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    Re: Quad regression for Lunar Distances?
    From: Frank Reed
    Date: 2018 Nov 8, 10:30 -0800

    Lars,

    Although it would have been a modest amount of work historically, it's trivial today. And since we're already talking about regression calculations, I assume we're not too worried about calculation expense.

    How can we get the rate of change of the apparent lunar distance? Let's ignore the refractions of both bodies since they change slowly except when the Moon or other body is lower than perhaps ten degrees. We'll also ignore the parallax of the other body for the same reason. That leaves only the Moon's parallax correction, which is HP·cos(h). We can treat HP as a constant over a typical observation interval, and therefore the rate of change of the altitude correction is just HP·sin(h)·(dh/dt). The altitude and the rate of change of altitude can both be determined by observation. Finally we need the fraction of that rate of change that acts along the lunar arc. This is the same process of calculating the "corner cosine" at the Moon which I have described many times with respect to series solutions of lunars. Regardless of what we call it, it's a simple bit of spherical trig: get the cosine of the angle at the Moon's corner in the ZMS triangle (Z: zenith, M: Moon, S: Sun or star). That gives us the rate of change of the altitude-varying part of the observed lunar distance. Work up a practical case, and you'll see typical numbers like 0.1'/min (a tenth of a minute of arc per minute of time) going as high as 0.2'/min near the zenith under the right circumstances.

    We can get the rate of change of the geocentric lunars by consulting our almanac tables. This rate will come to be roughly half a degree per hour. This is a case where the prop.log of the rate of change (found in the British Nautical Almanac and its followers only after 1834) would be merely a distraction. You would simply calculate the geocentric rate directly from change in published distance divided by time. Typically, this will yield about 0.56'/min, a bit higher when the Moon is at perigee and lower when the Moon is at apogee, and also when the other body is not directly aligned with the Moon's motion across the celestial sphere. There's no complexity to this part of the calculation: just take a pair of tabulated distances, subtract them, and divide by the time interval.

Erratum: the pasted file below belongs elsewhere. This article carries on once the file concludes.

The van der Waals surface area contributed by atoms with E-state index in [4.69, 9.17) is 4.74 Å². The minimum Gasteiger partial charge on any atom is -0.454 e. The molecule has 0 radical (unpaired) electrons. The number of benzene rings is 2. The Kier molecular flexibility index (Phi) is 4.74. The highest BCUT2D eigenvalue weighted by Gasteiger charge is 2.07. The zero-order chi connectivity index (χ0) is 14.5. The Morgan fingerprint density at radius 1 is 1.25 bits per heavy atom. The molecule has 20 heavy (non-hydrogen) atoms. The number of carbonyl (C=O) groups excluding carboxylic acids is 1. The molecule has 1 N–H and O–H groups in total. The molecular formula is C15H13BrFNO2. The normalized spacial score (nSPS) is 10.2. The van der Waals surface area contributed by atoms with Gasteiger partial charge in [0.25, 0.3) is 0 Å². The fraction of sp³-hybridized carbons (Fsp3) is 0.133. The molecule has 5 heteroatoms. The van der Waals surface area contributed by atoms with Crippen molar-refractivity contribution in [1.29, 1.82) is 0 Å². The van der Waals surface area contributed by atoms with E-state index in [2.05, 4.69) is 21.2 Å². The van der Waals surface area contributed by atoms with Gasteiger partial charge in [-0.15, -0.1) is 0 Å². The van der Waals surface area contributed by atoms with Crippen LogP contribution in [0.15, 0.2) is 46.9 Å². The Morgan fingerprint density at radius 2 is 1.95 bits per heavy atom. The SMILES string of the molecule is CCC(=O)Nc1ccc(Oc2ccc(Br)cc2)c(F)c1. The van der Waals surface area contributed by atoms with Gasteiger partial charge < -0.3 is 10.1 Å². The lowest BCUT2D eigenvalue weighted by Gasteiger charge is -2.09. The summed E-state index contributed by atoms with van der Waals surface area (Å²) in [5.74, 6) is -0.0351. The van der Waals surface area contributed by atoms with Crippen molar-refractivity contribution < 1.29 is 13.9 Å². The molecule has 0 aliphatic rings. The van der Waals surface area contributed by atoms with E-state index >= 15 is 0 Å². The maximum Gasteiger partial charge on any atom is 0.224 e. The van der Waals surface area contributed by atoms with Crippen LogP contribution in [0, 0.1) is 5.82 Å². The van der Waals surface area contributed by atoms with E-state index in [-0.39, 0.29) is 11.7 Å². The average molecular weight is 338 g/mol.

The two rates, one derived from the apparent altitude correction, the other from the tabulated geocentric distances, combine to give the apparent rate of change of the observed lunar distances. That's the slope we expect to see when we graph out our sights. Noise in the data can easily create an impression of a different slope, and that can throw off the selection of a best point, and it can also make it much harder to spot a genuine outlier.

    Also notice that if computation is cheap, you could just calculate the apparent rate of change (the expected slope of the observations) based on an estimated position without having to bother with measuring the Moon's altitude or its rate of change.

    You mentioned that dreadfully cumbersome phrase "parallactic retardation". This was a mouthful of jargon that George Huxtable invented when he thought he was onto something important, something profound about lunars deserving a big, weighty name. This was back in 2002 when he was operating largely in a vacuum. Eventually he realized that this was not significant, and he tried hard to disavow the whole thing. He was so embarassed by the issue that he missed out on one aspect that actually was relevant to lunars (when altitudes are calculated instead of observed). But the beast won't die. Regrettably, George added a section about his mistaken discovery to his multi-part document about lunars. While the first couple of parts are good, the latter parts are weak. They depend on poor sources, like the awful chapter on lunars in Cotter's "History of Nautical Astronomy" and they also depend on various misconceptions which George had about lunars including this infamous "parallactic retardation". I'm sure he would write a radically different document if he were alive today and could approach it fresh --without the influence of some of those poor sources.

    Frank Reed

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